If you then copy and paste values out, you have a nice easy table of values for each time band, which we can then calculate the correct bid adjustment for.

We’re mostly making it not a pivot table any longer, as it makes all the formulas much neater and easier to use.

Calculating Adjustments

When creating the schedule for the first time, this is a relatively simple process. Firstly we calculate the adjustment required for each time segment. For this, I take the relative difference in cost/conversion between the specific time segment and the overall average and subtract 1 to make it a +/-. i.e. ([Time Segment CPA]/[Overall CPA] – 1).

This is by no means the definitive way to calculate your bid adjustment. But it is the method I use. Feel free to let me know how you do it instead.

Then we download the “Day of the Week” report and also calculate the adjustments for each day.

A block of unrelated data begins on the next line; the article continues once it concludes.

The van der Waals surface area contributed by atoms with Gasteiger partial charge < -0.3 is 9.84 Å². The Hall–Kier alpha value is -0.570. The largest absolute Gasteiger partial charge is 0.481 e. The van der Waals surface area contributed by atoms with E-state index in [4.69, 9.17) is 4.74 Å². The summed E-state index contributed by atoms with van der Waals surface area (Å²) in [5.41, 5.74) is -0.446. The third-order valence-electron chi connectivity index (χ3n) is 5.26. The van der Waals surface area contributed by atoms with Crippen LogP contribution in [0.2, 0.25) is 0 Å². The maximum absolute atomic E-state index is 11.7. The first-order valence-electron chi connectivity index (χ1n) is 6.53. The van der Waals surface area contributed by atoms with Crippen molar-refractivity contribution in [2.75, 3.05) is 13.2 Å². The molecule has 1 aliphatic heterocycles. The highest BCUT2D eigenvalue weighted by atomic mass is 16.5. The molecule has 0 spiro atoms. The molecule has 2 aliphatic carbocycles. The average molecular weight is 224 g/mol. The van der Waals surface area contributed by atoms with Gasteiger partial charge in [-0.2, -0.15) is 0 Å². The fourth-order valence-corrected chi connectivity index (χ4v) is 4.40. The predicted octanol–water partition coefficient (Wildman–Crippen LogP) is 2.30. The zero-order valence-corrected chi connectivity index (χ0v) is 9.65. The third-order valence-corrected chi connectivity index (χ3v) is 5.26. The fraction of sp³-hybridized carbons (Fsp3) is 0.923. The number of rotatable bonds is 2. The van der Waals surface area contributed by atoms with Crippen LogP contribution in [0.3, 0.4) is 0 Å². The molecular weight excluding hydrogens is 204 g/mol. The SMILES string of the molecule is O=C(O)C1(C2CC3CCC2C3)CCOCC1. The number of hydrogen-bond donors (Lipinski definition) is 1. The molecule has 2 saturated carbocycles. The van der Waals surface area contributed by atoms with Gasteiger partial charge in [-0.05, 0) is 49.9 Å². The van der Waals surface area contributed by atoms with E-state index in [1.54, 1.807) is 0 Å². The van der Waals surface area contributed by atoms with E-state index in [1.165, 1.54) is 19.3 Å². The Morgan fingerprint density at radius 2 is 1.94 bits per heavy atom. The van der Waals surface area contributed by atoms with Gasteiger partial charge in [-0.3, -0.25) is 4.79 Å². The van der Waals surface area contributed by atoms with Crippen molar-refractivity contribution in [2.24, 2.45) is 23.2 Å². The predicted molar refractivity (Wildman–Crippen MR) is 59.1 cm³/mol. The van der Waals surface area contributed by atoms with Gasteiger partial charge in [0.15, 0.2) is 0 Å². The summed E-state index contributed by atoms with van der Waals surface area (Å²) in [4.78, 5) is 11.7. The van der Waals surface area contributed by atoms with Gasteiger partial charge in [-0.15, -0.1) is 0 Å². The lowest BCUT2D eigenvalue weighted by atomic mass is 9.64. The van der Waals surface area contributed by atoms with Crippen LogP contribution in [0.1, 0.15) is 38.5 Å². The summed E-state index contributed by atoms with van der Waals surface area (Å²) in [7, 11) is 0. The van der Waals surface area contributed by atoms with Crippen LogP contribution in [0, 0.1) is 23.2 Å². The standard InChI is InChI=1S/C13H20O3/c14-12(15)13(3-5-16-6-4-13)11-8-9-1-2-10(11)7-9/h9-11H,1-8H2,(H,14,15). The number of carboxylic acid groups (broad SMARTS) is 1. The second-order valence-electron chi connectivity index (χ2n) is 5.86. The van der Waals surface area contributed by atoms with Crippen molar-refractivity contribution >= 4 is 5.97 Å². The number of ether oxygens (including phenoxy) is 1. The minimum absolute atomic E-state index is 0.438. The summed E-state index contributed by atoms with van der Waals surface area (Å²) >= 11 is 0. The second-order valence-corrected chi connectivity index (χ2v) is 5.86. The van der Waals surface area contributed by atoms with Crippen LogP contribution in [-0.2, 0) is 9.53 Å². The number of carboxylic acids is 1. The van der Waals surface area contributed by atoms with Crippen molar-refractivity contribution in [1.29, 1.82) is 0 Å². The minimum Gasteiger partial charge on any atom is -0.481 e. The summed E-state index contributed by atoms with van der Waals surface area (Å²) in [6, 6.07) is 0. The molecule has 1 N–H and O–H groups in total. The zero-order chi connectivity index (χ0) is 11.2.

We got these stats out of another report from the interface and then copy-pasted them into this spreadsheet.

We can then overlay these into a matrix to get the new bid adjustments.

Top tip: to get the Day of Week adjustments running along the top row copy-paste the bid adjustments once as “values” and then copy that and paste it “transposed”

Things can get a little complicated when you’re merely updating the adjustments on your current schedule. In this case, the adjustments you just produced are not the total adjustments that you want to put into AdWords. You need to adjust to your existing adjustments. The best way to do this is to use the difference in Avg CPC as the real change produced by the previous Bid Modifier.